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Marion Régnier, Matthias Van Hul, Claude Knauf, and Patrice D Cani

Overweight and obesity are associated with several cardiometabolic risk factors, including insulin resistance, type 2 diabetes, low-grade inflammation and liver diseases. The gut microbiota is a potential contributing factor regulating energy balance. However, although the scientific community acknowledges that the gut microbiota composition and its activity (e.g., production of metabolites and immune-related compounds) are different between healthy subjects and subjects with overweight/obesity, the causality remains insufficiently demonstrated. The development of low-grade inflammation and related metabolic disorders has been connected with metabolic endotoxaemia and increased gut permeability. However, the mechanisms acting on the regulation of the gut barrier and eventually cardiometabolic disorders are not fully elucidated. In this review, we debate several characteristics of the gut microbiota, gut barrier function and metabolic outcomes. We examine the role of specific dietary compounds or nutrients (e.g., prebiotics, probiotics, polyphenols, sweeteners, and a fructose-rich diet) as well as different metabolites produced by the microbiota in host metabolism, and we discuss how they control several endocrine functions and eventually have either beneficial or deleterious effects on host health.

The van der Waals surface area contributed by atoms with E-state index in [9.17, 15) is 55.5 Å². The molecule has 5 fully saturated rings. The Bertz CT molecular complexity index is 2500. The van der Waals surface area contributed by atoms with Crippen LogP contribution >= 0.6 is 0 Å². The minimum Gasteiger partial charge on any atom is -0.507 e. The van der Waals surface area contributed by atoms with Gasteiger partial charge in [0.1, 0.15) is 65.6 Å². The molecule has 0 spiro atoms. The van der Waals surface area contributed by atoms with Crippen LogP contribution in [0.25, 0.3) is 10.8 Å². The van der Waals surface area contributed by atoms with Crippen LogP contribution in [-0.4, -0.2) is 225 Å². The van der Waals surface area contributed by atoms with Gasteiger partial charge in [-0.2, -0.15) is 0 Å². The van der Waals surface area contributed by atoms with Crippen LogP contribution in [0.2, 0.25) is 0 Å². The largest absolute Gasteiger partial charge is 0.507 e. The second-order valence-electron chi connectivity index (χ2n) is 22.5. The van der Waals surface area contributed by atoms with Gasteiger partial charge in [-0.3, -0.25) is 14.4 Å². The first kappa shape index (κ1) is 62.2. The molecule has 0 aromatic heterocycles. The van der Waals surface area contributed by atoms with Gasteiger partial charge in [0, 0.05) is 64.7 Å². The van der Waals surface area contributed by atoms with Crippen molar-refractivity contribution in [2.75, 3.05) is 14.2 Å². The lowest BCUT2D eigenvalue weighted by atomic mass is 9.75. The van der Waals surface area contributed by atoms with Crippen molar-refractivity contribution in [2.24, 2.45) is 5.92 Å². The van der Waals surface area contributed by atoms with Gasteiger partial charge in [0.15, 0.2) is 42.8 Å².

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Patrice D Cani, Catherine A Daubioul, Brigitte Reusens, Claude Remacle, Grégory Catillon, and Nathalie M Delzenne

We have evaluated the influence of oligofructose (OFS), a fermentable dietary fibre, on glucose homeostasis, insulin production and intestinal glucagon-like peptide-1 (GLP-1) in streptozotocin-treated diabetic rats.

Male Wistar rats received either i.v. streptozotocin (STZ; 40 mg/kg) or vehicle (CT); one week later, they were fed for 6 weeks with either the standard diet (STZ-CT), or with a diet containing 10% oligofructose (STZ-OFS); both diets were available ad libitum. In a second set of experiments (duration 4 weeks), a supplemental group of food-restricted rats (STZ-Res) receiving a similar intake as CT rats, was added.

OFS improved glucose tolerance and reduced food intake as compared with STZ-CT rats in both the post-prandial state and after an oral glucose tolerance test. After 6 weeks, portal and pancreatic insulin concentrations were doubled in STZ-OFS rats. Food restriction improved these parameters when compared with STZ-CT rats, but to a lesser extent than in the STZ-OFS group. We have shown that OFS treatment increased portal and colonic GLP-1(7–36) amide levels and doubled colonic proglucagon and prohormone convertase 1 mRNA levels; both OFS and food restriction lowered ileal GLP-1(7–36) amide levels as compared with levels in STZ-CT rats.

We propose that OFS, through its fermentation in the colon, promotes the expression and secretion of colonic peptides, namely GLP-1(7–36) amide, with beneficial consequences on glycaemia, insulin secretion and hyperphagia in diabetic rats.